Carol Burnett is known for her fun-loving attitude and hilarious jokes on The Carol Burnett Show. But she’s dealt with plenty of tragedy when it comes to her personal life. From a difficult home situation growing up to dealing with family addictions with her kids, Burnett hasn’t had it easy.
It seems Burnett also had to deal with tabloids spreading rumors. And she was able to sue one for over $1 million over a story about alleged intoxication. Here’s what happened.
Carol Burnett from ‘The Carol Burnett Show’ went through several tragedies
Burnett had a very difficult upbringing. She was mostly raised by her grandmother because her parents were divorced alcoholics, and money was scarce at the time.
“Ilomay, my best girlfriend, lived with her grandmother — her parents were divorced — and most everybody in that neighborhood was on relief,” Burnett explained in an interview. “It was the Depression.”
Thanks to a lucky break from a stranger, she was able to head to college and start her career in show business. But this wasn’t the end of her troubles. Burnett’s daughter, Carrie Hamilton, went through drug addiction when she was in her teens, and Burnett had to take Hamilton to rehab before she hit 18 years old.
Eventually, Hamilton got through the addiction and worked with Burnett on comedy. But Hamilton then got cancer in her 30s and died when she was 38.
“You don’t get over it, but you cope,” Burnett told People. “What else can you do? When Carrie died, I didn’t want to get out of bed for a while, but I had a play to finish that we started that Hal Prince was going to direct. I owed it to Carrie, and I owed it to Hal.”
Burnett sued the National Enquirer for publishing a gossip story about her
For all of life’s tragedies, Burnett still has a good attitude going through life. But she doesn’t stand for gossip. According to The New York Times, Burnett sued the National Enquirer after writing a story about her alleged intoxication at a restaurant.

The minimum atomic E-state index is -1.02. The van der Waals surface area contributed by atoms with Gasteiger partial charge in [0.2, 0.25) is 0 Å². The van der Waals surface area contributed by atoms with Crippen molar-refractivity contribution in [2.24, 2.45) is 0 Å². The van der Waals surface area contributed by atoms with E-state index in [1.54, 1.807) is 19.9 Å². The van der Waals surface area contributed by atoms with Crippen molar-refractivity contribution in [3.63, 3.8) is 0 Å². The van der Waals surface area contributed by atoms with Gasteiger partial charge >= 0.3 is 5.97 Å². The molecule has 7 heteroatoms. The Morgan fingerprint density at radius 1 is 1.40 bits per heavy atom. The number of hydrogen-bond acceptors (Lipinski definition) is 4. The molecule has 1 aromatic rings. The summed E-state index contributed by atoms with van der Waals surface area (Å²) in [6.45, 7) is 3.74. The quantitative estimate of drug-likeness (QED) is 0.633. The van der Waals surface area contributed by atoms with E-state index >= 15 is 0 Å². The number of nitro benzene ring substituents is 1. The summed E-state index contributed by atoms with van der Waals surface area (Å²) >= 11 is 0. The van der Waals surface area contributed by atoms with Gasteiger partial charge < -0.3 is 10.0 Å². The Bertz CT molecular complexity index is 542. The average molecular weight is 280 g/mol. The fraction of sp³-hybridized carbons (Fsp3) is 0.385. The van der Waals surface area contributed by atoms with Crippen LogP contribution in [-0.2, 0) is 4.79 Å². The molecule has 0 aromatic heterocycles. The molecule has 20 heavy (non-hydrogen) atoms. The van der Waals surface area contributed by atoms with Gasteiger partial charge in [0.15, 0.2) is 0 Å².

“At a Washington restaurant, a boisterous Carol Burnett had a loud argument with another diner, Henry Kissinger,” the article read. “She traipsed around the place offering everyone a bite of her dessert. But Carol really raised eyebrows when she accidentally knocked a glass of wine over one diner and started giggling instead of apologizing. The guy wasn’t amused and ‘accidentally’ spilled a glass of water over Carol’s dress.”
According to the attorneys for the Enquirer, an informant for the publication alleged the incident really did happen. And after learning the incident didn’t actually happen, they published a retraction stating so. But they still lost the case.
Burnett won the court case, but the National Enquirer appealed
Ultimately, Burnett won the case, and the National Enquirer was ordered to pay Burnett $1.6 million in damages. “If they’d given me $1 plus carfare, I’d have been happy, because it was the principle,” she told reporters, according to The New York Times. “I didn’t do a thing to the National Enquirer; they did it to themselves.”
While Burnett initially won the case and was awarded $1.6 million, the National Enquirer later appealed. But it was the principle of the matter that struck a note with celebrities. Johnny Carson also had his fair share of issues with the Enquirer. He said, “I’m not only delighted for Carol but for all of us in the public eye.”
It was never about the money for Burnett, too. Instead, she hoped this would encourage other celebrities to sue the National Enquirer if the publication continued publishing false information. As for how Burnett felt when she won the case, she noted, “like I’ve been pregnant for five years and the baby is beautiful.”
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